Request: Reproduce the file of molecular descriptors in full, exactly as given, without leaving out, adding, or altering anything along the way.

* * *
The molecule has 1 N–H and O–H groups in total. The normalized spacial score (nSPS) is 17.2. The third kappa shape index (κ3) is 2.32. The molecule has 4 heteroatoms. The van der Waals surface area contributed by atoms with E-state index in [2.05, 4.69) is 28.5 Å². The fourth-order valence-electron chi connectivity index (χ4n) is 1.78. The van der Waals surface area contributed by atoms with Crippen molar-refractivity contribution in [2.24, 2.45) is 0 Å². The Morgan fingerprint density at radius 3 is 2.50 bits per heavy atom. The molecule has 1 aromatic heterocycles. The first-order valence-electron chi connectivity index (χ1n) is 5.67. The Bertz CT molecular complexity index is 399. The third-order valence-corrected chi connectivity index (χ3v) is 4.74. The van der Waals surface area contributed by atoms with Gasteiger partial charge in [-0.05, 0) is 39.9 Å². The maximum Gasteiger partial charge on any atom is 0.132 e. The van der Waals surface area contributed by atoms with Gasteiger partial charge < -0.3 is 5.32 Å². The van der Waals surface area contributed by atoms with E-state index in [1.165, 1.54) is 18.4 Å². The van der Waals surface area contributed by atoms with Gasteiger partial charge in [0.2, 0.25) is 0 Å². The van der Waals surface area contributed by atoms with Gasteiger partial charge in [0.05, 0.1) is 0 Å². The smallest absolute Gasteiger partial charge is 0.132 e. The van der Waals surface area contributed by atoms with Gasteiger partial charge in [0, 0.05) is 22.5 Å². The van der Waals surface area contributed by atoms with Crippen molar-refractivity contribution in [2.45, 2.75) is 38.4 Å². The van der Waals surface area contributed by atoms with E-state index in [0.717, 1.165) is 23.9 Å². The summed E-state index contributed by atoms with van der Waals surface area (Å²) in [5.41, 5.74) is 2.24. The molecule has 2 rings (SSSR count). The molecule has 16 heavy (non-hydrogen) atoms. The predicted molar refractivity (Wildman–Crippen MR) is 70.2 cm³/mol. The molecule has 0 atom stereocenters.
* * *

The molecule has 1 N–H and O–H groups in total. The normalized spacial score (nSPS) is 17.2. The third kappa shape index (κ3) is 2.32. The molecule has 4 heteroatoms. The van der Waals surface area contributed by atoms with E-state index in [2.05, 4.69) is 28.5 Å². The fourth-order valence-electron chi connectivity index (χ4n) is 1.78. The van der Waals surface area contributed by atoms with Crippen molar-refractivity contribution in [2.24, 2.45) is 0 Å². The Morgan fingerprint density at radius 3 is 2.50 bits per heavy atom. The molecule has 1 aromatic heterocycles. The first-order valence-electron chi connectivity index (χ1n) is 5.67. The Bertz CT molecular complexity index is 399. The third-order valence-corrected chi connectivity index (χ3v) is 4.74. The van der Waals surface area contributed by atoms with Gasteiger partial charge in [-0.05, 0) is 39.9 Å². The maximum Gasteiger partial charge on any atom is 0.132 e. The van der Waals surface area contributed by atoms with Gasteiger partial charge < -0.3 is 5.32 Å². The van der Waals surface area contributed by atoms with E-state index in [1.165, 1.54) is 18.4 Å². The van der Waals surface area contributed by atoms with Gasteiger partial charge in [0.2, 0.25) is 0 Å². The van der Waals surface area contributed by atoms with Gasteiger partial charge in [0.05, 0.1) is 0 Å². The smallest absolute Gasteiger partial charge is 0.132 e. The van der Waals surface area contributed by atoms with Gasteiger partial charge in [0, 0.05) is 22.5 Å². The van der Waals surface area contributed by atoms with Crippen molar-refractivity contribution in [2.45, 2.75) is 38.4 Å². The van der Waals surface area contributed by atoms with E-state index in [0.717, 1.165) is 23.9 Å². The summed E-state index contributed by atoms with van der Waals surface area (Å²) in [5.41, 5.74) is 2.24. The molecule has 2 rings (SSSR count). The molecule has 16 heavy (non-hydrogen) atoms. The predicted molar refractivity (Wildman–Crippen MR) is 70.2 cm³/mol. The molecule has 0 atom stereocenters.